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In this tutorial, we will discuss about Wireshark interfaces in complete detail. If you’re into Cyber Security or maybe want to get into it at some point in the near future, then you’d know what I am talking about. After the basic network analysis, you’re ultimately faced with the decision whether to carry on with the prominent WireShark or other network and data monitoring tools such as Cloud Shark and Sysdig. Among these 3 tools, WireShark is the preferred tool, providing a decent interface that allows us to distinguish between data based on various criteria and then examine the packet transition process.
What is Wireshark ?
It’s one of the most widely used and principal network protocol analyzer. It is the go-to standard for many large scale commercial projects and non-profit organizations. Since its inception in July 1998, government agencies and software houses have been using this tool profoundly. WireShark allows you to see what's happening on your network at a microscopic level.
How to Use Wireshark Interface [Complete Tutorial with examples]
The DevTools in many of the browsers including Chrome, Firefox and Edge allow only a limited of operations on your main data network, limiting your access to it only when an internet connection is available. WireShark resolves this problem by capturing offline traffic too, hence the developers have come to love this tool for it’s many jaw-dropping and cross platform features.
However, let’s not stray from our main topic here. Interfaces, indeed are one of most fundamental differences that play a huge role when deciding a tool to work with protocols and networks and as you guessed, that’s what we are going to talk about here.
Be that as it may, with so many pros, wireshark comes packed with a few cons too. It provides a user with so many options at once. Hence, sometimes it gets quite complex for a novice developer to navigate through the tool. Your home screen display may vary slightly from other operating systems’ due to the fact that Wireshark is built for a number of different platforms with different screen managers, styles, and versions of the software. Fortunately, the features and functionality remains same throughout the system, regardless of the OS. The most unique GUI would be the CLI (Command Line Interface).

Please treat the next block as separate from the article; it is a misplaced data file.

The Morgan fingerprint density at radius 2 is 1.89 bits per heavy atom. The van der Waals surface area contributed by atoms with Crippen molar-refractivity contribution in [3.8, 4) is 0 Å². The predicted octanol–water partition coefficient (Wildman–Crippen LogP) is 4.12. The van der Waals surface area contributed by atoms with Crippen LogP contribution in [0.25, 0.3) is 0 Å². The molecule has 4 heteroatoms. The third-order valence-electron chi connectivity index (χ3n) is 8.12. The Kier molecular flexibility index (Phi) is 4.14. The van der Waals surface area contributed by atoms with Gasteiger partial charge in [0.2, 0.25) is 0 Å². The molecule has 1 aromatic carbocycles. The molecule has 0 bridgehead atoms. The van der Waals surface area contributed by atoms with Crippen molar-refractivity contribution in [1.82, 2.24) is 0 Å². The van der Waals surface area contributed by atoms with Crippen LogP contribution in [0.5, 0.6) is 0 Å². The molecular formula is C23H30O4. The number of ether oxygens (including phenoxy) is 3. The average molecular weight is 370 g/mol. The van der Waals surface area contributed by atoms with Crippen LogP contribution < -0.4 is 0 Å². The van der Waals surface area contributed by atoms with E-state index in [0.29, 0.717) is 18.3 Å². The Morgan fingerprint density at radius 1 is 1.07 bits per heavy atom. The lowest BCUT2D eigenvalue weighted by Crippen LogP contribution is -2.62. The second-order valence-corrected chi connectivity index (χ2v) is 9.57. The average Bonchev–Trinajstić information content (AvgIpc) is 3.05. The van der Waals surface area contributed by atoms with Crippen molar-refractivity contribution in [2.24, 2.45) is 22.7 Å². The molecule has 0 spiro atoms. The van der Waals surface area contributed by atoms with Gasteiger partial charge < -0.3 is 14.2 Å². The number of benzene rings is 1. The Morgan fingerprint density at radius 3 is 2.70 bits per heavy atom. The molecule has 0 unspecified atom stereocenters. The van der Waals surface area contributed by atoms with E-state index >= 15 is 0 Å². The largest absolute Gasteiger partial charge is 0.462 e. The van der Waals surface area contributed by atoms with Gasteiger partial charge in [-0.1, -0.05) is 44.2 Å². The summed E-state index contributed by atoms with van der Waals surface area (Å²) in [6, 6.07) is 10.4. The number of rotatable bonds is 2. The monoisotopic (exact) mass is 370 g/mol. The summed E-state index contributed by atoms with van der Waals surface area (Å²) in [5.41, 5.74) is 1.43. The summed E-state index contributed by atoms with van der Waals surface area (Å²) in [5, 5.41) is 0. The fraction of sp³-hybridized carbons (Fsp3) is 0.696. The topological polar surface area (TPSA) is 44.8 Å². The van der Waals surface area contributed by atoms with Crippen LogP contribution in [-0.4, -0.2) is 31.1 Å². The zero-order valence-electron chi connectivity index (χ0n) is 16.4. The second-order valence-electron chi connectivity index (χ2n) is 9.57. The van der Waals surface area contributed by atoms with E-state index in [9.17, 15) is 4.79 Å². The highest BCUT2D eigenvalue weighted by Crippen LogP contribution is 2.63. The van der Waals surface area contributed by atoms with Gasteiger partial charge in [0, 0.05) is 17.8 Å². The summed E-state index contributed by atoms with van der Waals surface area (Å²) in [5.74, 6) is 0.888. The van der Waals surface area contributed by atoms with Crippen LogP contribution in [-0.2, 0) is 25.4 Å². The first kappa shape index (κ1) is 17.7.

Navigating to Home Screen
This horizontal section allows you access to main 11 functionalities, from file management to capturing filters and getting help. Let’s take you to a ride through these.
When working with the Wireshark interface, File is the go-to menu as it has all of the tasks commonly associated with working with a file, as shown below.
The Edit menu allows you to find and mark packets, set a time reference, copy and provide detailed information on creating a configuration profile, or modify preferences. The following is a screenshot of the Edit menu:-
As you can see in the screenshot, there are many options. The following discussion outlines ways to copy various items and find packets within Wireshark.
Copying Item and Finding Packets
While analyzing packets, you may see an item or value you would like to copy. Wireshark makes this easy to accomplish as the Copy menu choice has many submenus to further define copy options. In addition, we'll see how we can locate a specific packet or a string value within the capture.
The Copy submenu has the following options to select from:-
- Value: This will copy an IPv4 address.
- As Filter: This will create a filter based on the IPv4 address you selected or any other value. You can then paste the filter in the display filter area, press Enter, and Wireshark will run the filter.
Within the Edit menu choice, there are a few groupings of selections. We'll start with the first grouping, which offers ways to find packets:-
- Find Packet: This is where you can search for specific packets and even find string values within a packet capture.
- Find Next: If Wireshark finds what you are looking for, Find Next will go to the next instance.
- Find Previous: If Wireshark finds what you are looking for, Find Previous will go back to the previous packet.
Marking and Ignoring Packets
While working with packets, you might find and mark packets that are interesting, so you can return to them at a later date. In addition, you may want to ignore specific packets. This next grouping of selections offers ways to mark packets:-
- Mark/Unmark Packet: This allows you to mark a specified packet or packets, which turns the packet(s) black for easy visual reference.
- Mark All Displayed: This will mark all displayed packets, meaning if you used a display, filter Wireshark will only mark the packets that are displayed.
- Unmark All Displayed: If all displayed packets are already marked then this will unmark all displayed packets.
- Next Mark: When packets are marked, this option allows you to move to the next marked packet.
- Previous Mark: When packets are marked, this option allows you to navigate back to the previous marked packet.
In addition to marking packets to identify items of interest, you may want to ignore specific packets. The following shows how you can select specific packets to ignore while doing your analysis:-